Without giving a blow-by-blow of the whole day, I’ll say that much of the day was dedicated to rehearsing the Divine Liturgy music, but there were a couple of theoretical points made that I’ll note. First, there was the issue of time, which John got at a few different ways. He has a principle, stated many times over the course of the weekend, that “If you think you’re not going fast enough, slow down.” Too often, he says, we just zip through the text like it doesn’t mean anything, which makes it not mean anything. This can be in chanting a hymn, reading the epistle, whatever. We treat hymns and readings like they’re just the next thing to get through so we can be that much closer to getting out the door, rather than adorning them with the beauty that a) they deserve and b) will make us want to be there and take part in the services as though they are gifts from God rather than as burdens to bear. So, again — if you think you’re not going fast enough, slow down.

Another way he stated this was to discuss the difference between χρόνος (chronos) and καιρός (kairos). The former is the world’s time; the latter is the Church’s time. This came up when he was talking about why some hymns are slow and melismatic, and even sometimes will revert to nonsense syllables — in the case of the latter, when this happens, the text has been stated thoroughly in a slow and melismatic fashion, and the hymn is now using “terirem” or some such to provide the opportunity to meditate on the text. Not only that, however; the whole point of the slow, melismatic style has a practical component — to cover a liturgical action, for example — but it also emphasizes the reality that in the liturgy, we are no longer in the world’s time (chronos) but on God’s time (kairos). I was reminded of what Met. Kallistos Ware says about the first time he was in an Orthodox church:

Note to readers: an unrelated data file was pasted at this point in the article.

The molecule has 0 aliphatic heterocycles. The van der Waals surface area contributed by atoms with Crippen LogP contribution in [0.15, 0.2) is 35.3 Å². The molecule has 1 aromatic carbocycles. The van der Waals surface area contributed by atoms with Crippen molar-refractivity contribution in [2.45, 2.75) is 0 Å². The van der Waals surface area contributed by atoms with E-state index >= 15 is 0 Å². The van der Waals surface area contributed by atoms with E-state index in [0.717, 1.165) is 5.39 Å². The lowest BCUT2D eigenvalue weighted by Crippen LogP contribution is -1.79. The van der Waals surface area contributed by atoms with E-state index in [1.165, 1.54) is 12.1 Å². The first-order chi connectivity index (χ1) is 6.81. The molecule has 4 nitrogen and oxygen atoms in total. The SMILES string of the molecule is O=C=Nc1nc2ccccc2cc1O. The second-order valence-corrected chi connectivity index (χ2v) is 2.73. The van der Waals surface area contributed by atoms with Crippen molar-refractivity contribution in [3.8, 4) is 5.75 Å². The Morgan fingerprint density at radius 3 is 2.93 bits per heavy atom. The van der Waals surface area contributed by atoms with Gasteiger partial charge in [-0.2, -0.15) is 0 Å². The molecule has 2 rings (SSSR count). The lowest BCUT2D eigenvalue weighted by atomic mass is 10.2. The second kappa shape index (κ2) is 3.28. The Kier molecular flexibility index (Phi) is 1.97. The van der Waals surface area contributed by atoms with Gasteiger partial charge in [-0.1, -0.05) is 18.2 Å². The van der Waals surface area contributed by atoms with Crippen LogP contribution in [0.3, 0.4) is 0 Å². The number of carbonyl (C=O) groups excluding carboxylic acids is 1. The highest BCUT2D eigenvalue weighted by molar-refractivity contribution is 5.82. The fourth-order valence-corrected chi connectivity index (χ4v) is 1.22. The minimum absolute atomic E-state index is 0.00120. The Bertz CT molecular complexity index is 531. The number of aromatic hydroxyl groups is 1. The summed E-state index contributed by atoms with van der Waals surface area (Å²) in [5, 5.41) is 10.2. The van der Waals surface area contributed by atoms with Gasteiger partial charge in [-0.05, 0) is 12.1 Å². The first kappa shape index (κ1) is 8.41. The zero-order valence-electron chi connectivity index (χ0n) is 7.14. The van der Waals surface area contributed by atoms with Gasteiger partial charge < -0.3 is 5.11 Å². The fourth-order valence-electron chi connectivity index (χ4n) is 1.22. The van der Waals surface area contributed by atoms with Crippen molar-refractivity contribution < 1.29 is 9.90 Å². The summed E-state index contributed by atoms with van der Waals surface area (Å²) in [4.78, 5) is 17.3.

…I had no idea how long I had been inside. It might have been only twenty minutes, it might have been two hours; I could not say. I had been existing on a level at which clock-time was unimportant” (“Strange Yet Familiar: My Journey to the Orthodox Church” in The Inner Kingdom, St. Vladimir’s Seminary Press, 2000, p. 2).

As he acknowledges in the same essay, this itself was a trope (albeit realized after the fact) of what the Kievan emissaries are reported to have said after their visit to Hagia Sophia: “We knew not whether we were in heaven or on earth…”

Another thought came to mind during this discussion — what do we sing in the Cherubic Hymn? “Let us now lay aside all earthly cares.” What do most of us do with the Cherubic Hymn in our parishes? Sing a setting short and fast enough so that we repeat it three times, because we worry that people will get bored otherwise. Isn’t that rather missing the point?